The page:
Making Marks

Carl Richardson made a New Year's resolution — and an art show came out of it

When Carl Richardson unplugged himself from every social network he could at the end of 2012, he made a promise to himself: every day in 2013, he would make one drawing. Just one. Didn't have to be significant or perfect. He just wanted to sit down every day, and let his mind unload through a stub of charcoal and onto a piece of paper. At the end of the year, he'd have 365 drawings.

For a month, he did it. He drew something new every single day.

Then February came. Life happened. He'd skip a day and draw two the next. By the end of the month, his routine was gone — but he still gained something.

"It did give me this little ritual that I have now, of drawing. Taking time to really just block everything else out and draw," he says last week, perched on a tall stool in the silkscreening studio at Spokane Falls Community College, where he teaches. Any time he spent drawing — time reserved for him and him alone, and not online — was time well spent.

"When I'm drawing, it's just me and the charcoal and the paper, and I'm not being social. I may have some music on, but everything else is just tuned out. Which is great. It's a form of meditation," he says.

Though he didn't have 365 drawings at the end of the year, Richardson had a spark in his mind for a new show. It's called "Objectification" — and that's not implying what you might think. The show simply exhibits 81 charcoal drawings, which are all of totally random objects. Paper bags. Tools. Fruit. Fabric.

There isn't a greater meaning or mission or takeaway to the show, he says. This is an exhibition simply about making art.

"Honestly, the whole doing [a drawing] once per day is just selfish reasons of just wanting to draw and to escape. And so the show was born out of that — just my love of drawing," he says.

"Objectification" is a major departure from Richardson's last exhibition. As one of five artists in Gonzaga University's Jundt Gallery exhibition, "Drawn to the Wall V," Richardson presented a bold piece called "We" on one of the giant museum walls. On it, he sketched a portrait of himself, face cast down, hands in the pockets of a black hooded sweatshirt with the hood flipped up. The outline of the state of Florida loomed in the background, the lyrics to Bob Marley's "War" falling in and out of focus. It was a piece teeming with fear and uncertainty, anger and frustration.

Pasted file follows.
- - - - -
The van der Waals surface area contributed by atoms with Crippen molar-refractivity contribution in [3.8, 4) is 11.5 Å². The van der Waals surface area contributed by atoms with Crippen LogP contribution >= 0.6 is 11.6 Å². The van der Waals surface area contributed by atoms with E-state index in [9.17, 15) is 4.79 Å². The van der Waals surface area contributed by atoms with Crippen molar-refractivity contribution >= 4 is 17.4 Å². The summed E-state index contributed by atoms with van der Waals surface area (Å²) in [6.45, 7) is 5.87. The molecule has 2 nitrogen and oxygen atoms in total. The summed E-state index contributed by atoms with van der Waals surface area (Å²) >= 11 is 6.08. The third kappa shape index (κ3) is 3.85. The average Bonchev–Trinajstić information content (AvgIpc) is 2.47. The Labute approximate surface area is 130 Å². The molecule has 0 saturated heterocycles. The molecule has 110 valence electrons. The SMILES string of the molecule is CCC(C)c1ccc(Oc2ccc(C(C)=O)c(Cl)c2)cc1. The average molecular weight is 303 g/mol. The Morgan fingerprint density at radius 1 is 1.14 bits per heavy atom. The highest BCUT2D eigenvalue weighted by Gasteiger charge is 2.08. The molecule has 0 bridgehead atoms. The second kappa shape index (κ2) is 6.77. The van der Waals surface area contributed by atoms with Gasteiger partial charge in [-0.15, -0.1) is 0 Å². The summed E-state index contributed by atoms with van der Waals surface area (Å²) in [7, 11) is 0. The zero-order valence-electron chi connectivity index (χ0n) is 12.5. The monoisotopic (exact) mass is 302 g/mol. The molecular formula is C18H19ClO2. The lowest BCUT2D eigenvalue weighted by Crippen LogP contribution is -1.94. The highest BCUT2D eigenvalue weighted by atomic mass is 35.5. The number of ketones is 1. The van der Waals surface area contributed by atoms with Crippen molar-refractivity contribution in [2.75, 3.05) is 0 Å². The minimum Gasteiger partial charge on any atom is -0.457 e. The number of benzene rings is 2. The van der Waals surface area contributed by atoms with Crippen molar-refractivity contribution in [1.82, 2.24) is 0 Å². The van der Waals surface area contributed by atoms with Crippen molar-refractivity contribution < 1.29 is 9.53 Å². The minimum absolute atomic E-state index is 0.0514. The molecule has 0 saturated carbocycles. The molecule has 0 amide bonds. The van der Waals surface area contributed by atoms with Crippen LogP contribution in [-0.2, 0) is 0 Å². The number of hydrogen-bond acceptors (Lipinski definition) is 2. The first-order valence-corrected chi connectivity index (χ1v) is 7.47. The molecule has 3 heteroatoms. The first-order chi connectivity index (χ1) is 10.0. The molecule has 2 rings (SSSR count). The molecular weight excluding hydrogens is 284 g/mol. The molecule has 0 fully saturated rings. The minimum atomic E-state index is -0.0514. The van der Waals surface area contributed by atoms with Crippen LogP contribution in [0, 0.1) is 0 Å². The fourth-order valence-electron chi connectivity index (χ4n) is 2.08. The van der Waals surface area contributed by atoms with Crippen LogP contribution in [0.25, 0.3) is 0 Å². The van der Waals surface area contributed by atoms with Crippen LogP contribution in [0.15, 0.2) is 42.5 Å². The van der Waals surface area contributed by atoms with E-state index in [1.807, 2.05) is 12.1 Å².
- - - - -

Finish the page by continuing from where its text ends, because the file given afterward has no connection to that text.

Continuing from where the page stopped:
"The whole Trayvon Martin thing kept spinning in my head, and so that piece just spilled out of me, " he says. He couldn't help thinking of the similarities between himself and Martin: Richardson is black. He grew up in Florida, too. "That could've easily been me."

That show, to him, was all about message.

"It was about not judging people based on their looks. If you've met me, and you don't like me, I'm completely cool with that," he says. "But if you don't know me and you just look at my appearance and you don't like me based on that, then that's where there's issues."

"Objectification" shows Richardson leaving the message out of his work, simply concentrating on the meditative act of drawing and being surprised by his own work.

"The act of drawing is just the same — because it's still just pushing charcoal around," he says. "If you're putting a message out there, you have to make sure it's clear. [But] with these objects, there's no message, so I can relax." ♦

"Objectification," featuring work by Carl Richardson • On display Feb. 7-28 • Artist reception: Fri, Feb. 7, from 5-9 pm • Kolva-Sullivan Gallery • 115 S. Adams • 448-5517

American Original: The Life and Work of John James Audubon @ Northwest Museum of Arts & Culture

Tuesdays-Sundays, 10 a.m.-5 p.m. Continues through Sept. 19
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About The Author

Leah Sottile

Leah Sottile is a Spokane-based freelance writer who formerly served as music editor, culture editor and a staff writer at the Inlander. She has written about everything from nuns and Elvis impersonators, to jailhouse murders and mental health...